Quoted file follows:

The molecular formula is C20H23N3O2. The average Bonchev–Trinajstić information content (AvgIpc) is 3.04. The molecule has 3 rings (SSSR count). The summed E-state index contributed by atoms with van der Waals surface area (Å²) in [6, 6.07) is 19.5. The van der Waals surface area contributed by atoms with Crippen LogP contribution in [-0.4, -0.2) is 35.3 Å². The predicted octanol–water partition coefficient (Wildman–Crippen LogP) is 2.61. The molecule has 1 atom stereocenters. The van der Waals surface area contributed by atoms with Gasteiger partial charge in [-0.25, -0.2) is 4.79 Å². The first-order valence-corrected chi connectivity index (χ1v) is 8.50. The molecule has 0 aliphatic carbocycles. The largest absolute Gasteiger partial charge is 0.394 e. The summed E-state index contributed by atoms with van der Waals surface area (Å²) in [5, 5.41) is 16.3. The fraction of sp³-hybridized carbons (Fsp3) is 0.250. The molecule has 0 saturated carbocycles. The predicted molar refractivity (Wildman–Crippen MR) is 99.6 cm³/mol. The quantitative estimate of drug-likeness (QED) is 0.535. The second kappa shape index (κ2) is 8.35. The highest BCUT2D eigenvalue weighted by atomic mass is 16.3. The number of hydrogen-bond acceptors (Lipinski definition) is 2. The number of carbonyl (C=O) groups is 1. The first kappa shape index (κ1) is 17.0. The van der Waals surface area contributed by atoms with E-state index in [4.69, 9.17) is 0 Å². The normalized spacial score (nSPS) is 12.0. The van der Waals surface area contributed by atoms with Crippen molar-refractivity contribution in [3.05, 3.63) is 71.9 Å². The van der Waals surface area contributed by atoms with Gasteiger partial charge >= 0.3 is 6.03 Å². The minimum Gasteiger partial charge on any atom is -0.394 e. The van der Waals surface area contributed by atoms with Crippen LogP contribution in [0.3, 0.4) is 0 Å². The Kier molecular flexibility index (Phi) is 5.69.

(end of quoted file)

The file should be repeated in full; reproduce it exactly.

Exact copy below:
The molecular formula is C20H23N3O2. The average Bonchev–Trinajstić information content (AvgIpc) is 3.04. The molecule has 3 rings (SSSR count). The summed E-state index contributed by atoms with van der Waals surface area (Å²) in [6, 6.07) is 19.5. The van der Waals surface area contributed by atoms with Crippen LogP contribution in [-0.4, -0.2) is 35.3 Å². The predicted octanol–water partition coefficient (Wildman–Crippen LogP) is 2.61. The molecule has 1 atom stereocenters. The van der Waals surface area contributed by atoms with Gasteiger partial charge in [-0.25, -0.2) is 4.79 Å². The first-order valence-corrected chi connectivity index (χ1v) is 8.50. The molecule has 0 aliphatic carbocycles. The largest absolute Gasteiger partial charge is 0.394 e. The summed E-state index contributed by atoms with van der Waals surface area (Å²) in [5, 5.41) is 16.3. The fraction of sp³-hybridized carbons (Fsp3) is 0.250. The molecule has 0 saturated carbocycles. The predicted molar refractivity (Wildman–Crippen MR) is 99.6 cm³/mol. The quantitative estimate of drug-likeness (QED) is 0.535. The second kappa shape index (κ2) is 8.35. The highest BCUT2D eigenvalue weighted by atomic mass is 16.3. The number of hydrogen-bond acceptors (Lipinski definition) is 2. The number of carbonyl (C=O) groups is 1. The first kappa shape index (κ1) is 17.0. The van der Waals surface area contributed by atoms with E-state index in [4.69, 9.17) is 0 Å². The normalized spacial score (nSPS) is 12.0. The van der Waals surface area contributed by atoms with Crippen molar-refractivity contribution in [3.05, 3.63) is 71.9 Å². The van der Waals surface area contributed by atoms with Gasteiger partial charge >= 0.3 is 6.03 Å². The minimum Gasteiger partial charge on any atom is -0.394 e. The van der Waals surface area contributed by atoms with Crippen LogP contribution in [0.3, 0.4) is 0 Å². The Kier molecular flexibility index (Phi) is 5.69.